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April 2018: The Month in Tom and Holly

Life in Philly

All in all, it finally feels like spring, despite some “psych” moments in the first half of the month where it got cold and rainy again. It was a rough start, with a few nice warm days, then quick turn-arounds to cold, gloomy days again, but by the end of the month it was mostly consistently nice out. The trees had better luck blossoming this year than last year, though the cherry blossoms got quickly blown away by a storm. We took a few nice walks on the South-Christian extension of the Schuylkill Banks trail, as well as an excursion across the river to see the CHOP complex.

With spring comes the return of baseball! It’s been nice to have the sounds of the game on the evenings and weekends.

My dad came to visit and we hit a few museums, the National Museum of American Jewish History and the Penn Museum of Archaeology. We had been to the American Jewish Museum before, and as with the first time, we really enjoyed the special exhibit, which this time was about Leonard Bernstein. It might have been one of the better exhibits I have ever seen, anywhere. We had never been to the Penn Museum before (or at least, I hadn’t), and I was very impressed with its extensive collections. One of the special exhibits was about all the human damage and cultural relics lost in the Iraq and Syria wars, and it was extremely moving. Their North American exhibit might have been one of the better Native American exhibits I have ever seen, in that it truly emphasized contemporary voices, reminding us that they are still here, and included modern native art side-by-side with historical pieces.

Leonard Bernstein’s Piano at the National Museum of American Jewish History – photo by Tom Ipri
Iraq-Syria exhibit at Penn Museum – photo by Tom Ipri

I had an excellent facial at Oggi Salon and am kicking myself for not going there sooner. Not only is it the only Guinot salon in the area, it’s actually cheaper than the natural organic place I was going across town. I think when I moved here I once saw an old lady with a fur coat and a ton of makeup coming out and thought it would be too Rittenhouse for me. But it was quite friendly and relaxed. I look forward to going back soon and clearing up this damn acne that’s been insidious since December.

I bought myself this cute earring tree, and it’s such a small thing, but it makes such a big difference to have all my earrings organized and available rather than having to dig for them in a box. The little tray at the bottom is handy for throwing things in when I’m too lazy to put them away properly, and then I can hang them up later.

I started working from home on Fridays and I truly love it. I also had some big changes at work this month, with some organizational changes that increased my portfolio and nearly doubled my department size. I am looking forward to the new challenges and opportunities this brings.

Toward the end of the month, Tom had a work thing up in Chestnut Hill, so I met him there for dinner. We hadn’t been there for several years, and it’s always nice to remember how cute it is.

At the end of the month, the Philadelphia Film Society held a weekend-long Spring Fest version of the Film Festival, which was delightful. Tom and I went to RBG and Won’t You Be My Neighbor?, both of which were inspirational and tear-jerking. I hope PFF does this every year!

Farmers’ Markets

I was good toward the beginning of the month at getting flowers for my office, but got lazy toward the end.

In the middle of the month, we saw our first asparagus! This seems earlier than last year, so that’s a fun treat, we weren’t even expecting it.

asparagus – photo by Tom Ipri


The Tasting Room by Lot 18:

This month I got two bottle shop orders and one club shipment. I definitely enjoyed everything I ordered from the bottle shop, including some rosés and a Muscadet. The club was good for the most part, but there were two wines that didn’t thrill me, a Gewurtztraminer and a Bordeaux Blanc. I enjoyed a Gruner as well as several Italian white table wines. I noticed when I made my second bottle shop order that the selection seemed to be on the decline – I hope this picks back up soon so I can continue getting a nice variety and trying new things.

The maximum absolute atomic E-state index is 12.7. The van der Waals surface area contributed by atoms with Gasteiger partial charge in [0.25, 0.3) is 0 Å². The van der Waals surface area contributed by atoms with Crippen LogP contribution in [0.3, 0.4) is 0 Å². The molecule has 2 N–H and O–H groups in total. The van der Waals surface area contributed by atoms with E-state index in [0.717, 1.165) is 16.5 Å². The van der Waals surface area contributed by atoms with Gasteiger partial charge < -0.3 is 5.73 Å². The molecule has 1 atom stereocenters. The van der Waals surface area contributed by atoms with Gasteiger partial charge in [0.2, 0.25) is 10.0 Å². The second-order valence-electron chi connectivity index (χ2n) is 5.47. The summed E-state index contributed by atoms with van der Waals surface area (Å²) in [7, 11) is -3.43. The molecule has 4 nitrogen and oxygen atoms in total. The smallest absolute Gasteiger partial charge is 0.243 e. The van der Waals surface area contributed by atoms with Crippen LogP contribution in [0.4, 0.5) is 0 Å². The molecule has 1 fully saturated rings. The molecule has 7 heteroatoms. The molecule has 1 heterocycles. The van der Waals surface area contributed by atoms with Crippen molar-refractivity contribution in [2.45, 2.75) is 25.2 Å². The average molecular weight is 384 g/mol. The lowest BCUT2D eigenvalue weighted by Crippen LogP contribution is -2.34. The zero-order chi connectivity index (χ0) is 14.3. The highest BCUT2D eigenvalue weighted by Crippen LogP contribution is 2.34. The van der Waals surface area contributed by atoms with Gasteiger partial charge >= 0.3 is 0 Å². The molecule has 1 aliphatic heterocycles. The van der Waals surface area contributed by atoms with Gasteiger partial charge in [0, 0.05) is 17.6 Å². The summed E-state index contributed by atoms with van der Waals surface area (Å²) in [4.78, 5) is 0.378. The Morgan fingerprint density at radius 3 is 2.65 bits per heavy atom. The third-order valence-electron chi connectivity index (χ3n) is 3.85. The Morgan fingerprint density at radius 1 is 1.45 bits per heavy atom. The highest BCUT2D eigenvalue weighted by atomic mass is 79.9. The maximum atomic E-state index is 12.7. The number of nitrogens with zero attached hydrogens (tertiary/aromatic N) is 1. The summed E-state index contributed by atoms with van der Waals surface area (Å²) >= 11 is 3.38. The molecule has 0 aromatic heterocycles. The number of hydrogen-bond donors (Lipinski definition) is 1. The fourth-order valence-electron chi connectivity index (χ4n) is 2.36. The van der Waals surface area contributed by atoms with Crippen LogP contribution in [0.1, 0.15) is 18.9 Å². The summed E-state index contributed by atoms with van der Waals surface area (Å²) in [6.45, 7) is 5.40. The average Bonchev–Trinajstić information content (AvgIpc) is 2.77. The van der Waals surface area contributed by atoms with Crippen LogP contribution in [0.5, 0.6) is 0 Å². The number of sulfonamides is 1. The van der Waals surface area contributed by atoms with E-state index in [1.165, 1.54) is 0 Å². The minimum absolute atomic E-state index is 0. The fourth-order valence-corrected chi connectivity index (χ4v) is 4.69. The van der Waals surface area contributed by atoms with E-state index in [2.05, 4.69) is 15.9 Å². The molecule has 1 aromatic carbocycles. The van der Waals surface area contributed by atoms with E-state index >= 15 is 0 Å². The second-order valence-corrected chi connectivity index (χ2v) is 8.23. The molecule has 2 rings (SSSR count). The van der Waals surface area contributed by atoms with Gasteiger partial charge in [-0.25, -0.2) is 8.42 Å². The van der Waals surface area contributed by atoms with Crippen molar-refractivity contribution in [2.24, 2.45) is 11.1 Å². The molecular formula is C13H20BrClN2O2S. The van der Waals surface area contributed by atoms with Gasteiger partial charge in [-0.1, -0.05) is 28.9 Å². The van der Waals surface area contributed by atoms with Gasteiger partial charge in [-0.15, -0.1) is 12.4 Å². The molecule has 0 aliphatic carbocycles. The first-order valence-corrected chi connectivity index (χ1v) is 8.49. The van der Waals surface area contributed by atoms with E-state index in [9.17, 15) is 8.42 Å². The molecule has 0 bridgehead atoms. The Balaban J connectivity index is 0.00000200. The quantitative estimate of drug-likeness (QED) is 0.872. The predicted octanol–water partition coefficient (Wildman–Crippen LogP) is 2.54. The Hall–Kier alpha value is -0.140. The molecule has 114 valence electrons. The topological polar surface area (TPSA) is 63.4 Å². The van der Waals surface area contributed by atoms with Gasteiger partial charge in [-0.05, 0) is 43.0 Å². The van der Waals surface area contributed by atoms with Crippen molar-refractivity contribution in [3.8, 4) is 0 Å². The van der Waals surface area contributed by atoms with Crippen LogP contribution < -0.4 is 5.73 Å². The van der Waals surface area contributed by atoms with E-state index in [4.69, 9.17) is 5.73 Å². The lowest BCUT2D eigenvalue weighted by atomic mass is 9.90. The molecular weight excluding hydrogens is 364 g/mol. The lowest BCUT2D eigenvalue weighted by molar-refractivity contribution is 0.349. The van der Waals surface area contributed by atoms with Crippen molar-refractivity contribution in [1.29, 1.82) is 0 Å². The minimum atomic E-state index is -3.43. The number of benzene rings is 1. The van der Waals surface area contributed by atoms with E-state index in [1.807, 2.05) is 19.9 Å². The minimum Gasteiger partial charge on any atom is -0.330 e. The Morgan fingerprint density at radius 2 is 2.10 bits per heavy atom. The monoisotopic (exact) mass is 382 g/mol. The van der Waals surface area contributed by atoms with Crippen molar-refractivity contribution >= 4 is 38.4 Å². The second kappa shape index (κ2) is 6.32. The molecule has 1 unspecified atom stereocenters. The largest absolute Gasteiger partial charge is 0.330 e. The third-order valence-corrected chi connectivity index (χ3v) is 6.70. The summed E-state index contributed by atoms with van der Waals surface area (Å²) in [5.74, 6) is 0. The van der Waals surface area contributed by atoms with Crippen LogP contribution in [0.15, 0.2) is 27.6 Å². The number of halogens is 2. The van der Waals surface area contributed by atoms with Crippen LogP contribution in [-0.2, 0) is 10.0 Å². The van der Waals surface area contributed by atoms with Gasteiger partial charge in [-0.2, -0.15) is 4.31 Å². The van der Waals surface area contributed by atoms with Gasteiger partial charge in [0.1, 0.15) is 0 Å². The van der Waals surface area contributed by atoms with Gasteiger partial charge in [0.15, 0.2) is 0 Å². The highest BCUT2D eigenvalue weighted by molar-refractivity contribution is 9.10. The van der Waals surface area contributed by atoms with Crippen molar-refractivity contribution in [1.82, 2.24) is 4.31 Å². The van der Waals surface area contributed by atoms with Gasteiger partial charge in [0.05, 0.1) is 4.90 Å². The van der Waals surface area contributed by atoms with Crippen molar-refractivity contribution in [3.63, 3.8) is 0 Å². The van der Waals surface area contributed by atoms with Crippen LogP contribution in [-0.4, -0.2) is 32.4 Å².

bottle of wine
This is an Art Project rosé


I finally gave up on this and canceled my subscription. This month’s club was another where everything was OK, but nothing was great, and the selection was extremely dull. There were more annoyances like having a wine’s varietal listed as “French white wine,” and it looked like next month they were gonna ship me a bunch of pinot grigios and chardonnays, so no thanks.


This was another fun shipment. I got two white varietals I had never heard of before: Cococciola from Italy, and Tressalier from France. Both were wonderful. Since my 3 month subscription was up, I re-upped on a monthly basis and increased from 2 bottles to 4.

State Store:

The club shipment was very late again this month, but I was pleased with what we got. The theme was Tuscany, so one can’t really go wrong with that. We haven’t drunk these yet, but there is a Super Tuscan red, and the white is a Vermentino-Trebbiano blend.

I should say we only went to the state store proper a few times this month, but did get some good stuff. It’s a great time of year for rosés, I got a very nice Lugana, and Tom found a nice small batch amaro. Tom also at one point got some wine from Whole Foods; while it was nothing special, I thought it worth noting that it was not significantly different from regular state store prices, as I would have expected more of a markup.

Dining In

I joined the Rancho Gordo Bean Club, so it’s been a fun month trying out all kinds of heirloom beans. Toward the beginning of the month, before I had joined the bean club, we had some delightful black bean chili made from ayocote negro, rio zape beans with cumin and chili from New Vegetarian Cooking for Everyone, Turkish white bean stew using Marcella beans, and fish and posole stew using Rancho Gordo’s hominy.

fish and posole stew

Then we got the bean club, which included Raquel, Eye of the Goat, Cassoulet, Pinto, Cranberry, and San Franciscano beans, as well as extras of crimson popping corn and cinnamon. So far I made rajma from Eye of the Goat, and clams with Cassoulet beans. Almost as much as the beans themselves, I’ve been loving the bean broth, which turns out to make a great substitute for chicken broth. We’ll be making more of these over the next month.

Rancho Gordo Bean Club Spring 2018 – photo by Tom Ipri
Rajma with Eye of the Goat beans

Other than our new beans, some favorite recipes from this month included:

  • Garlic scallops – this was a repeat, but always great
  • Brazilian-style fish stew – I got red palm oil on a fun excursion to try Mom’s Organic Market. I love the color and savory flavor of this oil and look forward to more things to make with it.